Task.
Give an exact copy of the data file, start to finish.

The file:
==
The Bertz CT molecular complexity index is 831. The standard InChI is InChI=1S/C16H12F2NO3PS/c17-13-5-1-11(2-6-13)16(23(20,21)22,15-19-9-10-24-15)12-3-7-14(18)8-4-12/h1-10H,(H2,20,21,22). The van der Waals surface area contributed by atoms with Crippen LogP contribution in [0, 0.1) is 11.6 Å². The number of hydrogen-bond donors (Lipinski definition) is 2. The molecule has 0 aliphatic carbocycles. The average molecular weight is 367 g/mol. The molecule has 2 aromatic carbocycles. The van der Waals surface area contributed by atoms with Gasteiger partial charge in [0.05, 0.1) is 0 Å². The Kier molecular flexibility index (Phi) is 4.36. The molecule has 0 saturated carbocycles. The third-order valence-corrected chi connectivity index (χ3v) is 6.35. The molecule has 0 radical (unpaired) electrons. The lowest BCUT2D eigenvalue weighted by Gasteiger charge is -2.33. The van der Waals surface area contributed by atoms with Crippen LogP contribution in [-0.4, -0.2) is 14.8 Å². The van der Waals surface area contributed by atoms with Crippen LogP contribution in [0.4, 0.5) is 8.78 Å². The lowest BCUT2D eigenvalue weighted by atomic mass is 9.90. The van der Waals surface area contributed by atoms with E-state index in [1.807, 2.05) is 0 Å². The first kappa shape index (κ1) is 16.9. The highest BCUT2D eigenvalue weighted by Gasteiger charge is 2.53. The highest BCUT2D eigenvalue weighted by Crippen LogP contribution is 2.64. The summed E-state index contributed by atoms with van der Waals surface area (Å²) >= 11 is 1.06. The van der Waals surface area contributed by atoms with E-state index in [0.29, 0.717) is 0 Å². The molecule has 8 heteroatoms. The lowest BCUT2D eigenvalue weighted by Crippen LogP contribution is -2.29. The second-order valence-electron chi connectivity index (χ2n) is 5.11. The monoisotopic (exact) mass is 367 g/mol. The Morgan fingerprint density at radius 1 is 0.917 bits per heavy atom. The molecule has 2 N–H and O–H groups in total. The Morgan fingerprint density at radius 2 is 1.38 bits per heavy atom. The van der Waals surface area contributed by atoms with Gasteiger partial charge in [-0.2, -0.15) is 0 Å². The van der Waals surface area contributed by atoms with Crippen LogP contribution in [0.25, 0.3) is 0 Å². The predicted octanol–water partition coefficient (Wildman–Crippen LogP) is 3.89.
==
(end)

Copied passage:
The Bertz CT molecular complexity index is 831. The standard InChI is InChI=1S/C16H12F2NO3PS/c17-13-5-1-11(2-6-13)16(23(20,21)22,15-19-9-10-24-15)12-3-7-14(18)8-4-12/h1-10H,(H2,20,21,22). The van der Waals surface area contributed by atoms with Crippen LogP contribution in [0, 0.1) is 11.6 Å². The number of hydrogen-bond donors (Lipinski definition) is 2. The molecule has 0 aliphatic carbocycles. The average molecular weight is 367 g/mol. The molecule has 2 aromatic carbocycles. The van der Waals surface area contributed by atoms with Gasteiger partial charge in [0.05, 0.1) is 0 Å². The Kier molecular flexibility index (Phi) is 4.36. The molecule has 0 saturated carbocycles. The third-order valence-corrected chi connectivity index (χ3v) is 6.35. The molecule has 0 radical (unpaired) electrons. The lowest BCUT2D eigenvalue weighted by Gasteiger charge is -2.33. The van der Waals surface area contributed by atoms with Crippen LogP contribution in [-0.4, -0.2) is 14.8 Å². The van der Waals surface area contributed by atoms with Crippen LogP contribution in [0.4, 0.5) is 8.78 Å². The lowest BCUT2D eigenvalue weighted by atomic mass is 9.90. The van der Waals surface area contributed by atoms with E-state index in [1.807, 2.05) is 0 Å². The first kappa shape index (κ1) is 16.9. The highest BCUT2D eigenvalue weighted by Gasteiger charge is 2.53. The highest BCUT2D eigenvalue weighted by Crippen LogP contribution is 2.64. The summed E-state index contributed by atoms with van der Waals surface area (Å²) >= 11 is 1.06. The van der Waals surface area contributed by atoms with E-state index in [0.29, 0.717) is 0 Å². The molecule has 8 heteroatoms. The lowest BCUT2D eigenvalue weighted by Crippen LogP contribution is -2.29. The second-order valence-electron chi connectivity index (χ2n) is 5.11. The monoisotopic (exact) mass is 367 g/mol. The Morgan fingerprint density at radius 1 is 0.917 bits per heavy atom. The molecule has 2 N–H and O–H groups in total. The Morgan fingerprint density at radius 2 is 1.38 bits per heavy atom. The van der Waals surface area contributed by atoms with Gasteiger partial charge in [-0.2, -0.15) is 0 Å². The van der Waals surface area contributed by atoms with Crippen LogP contribution in [0.25, 0.3) is 0 Å². The predicted octanol–water partition coefficient (Wildman–Crippen LogP) is 3.89.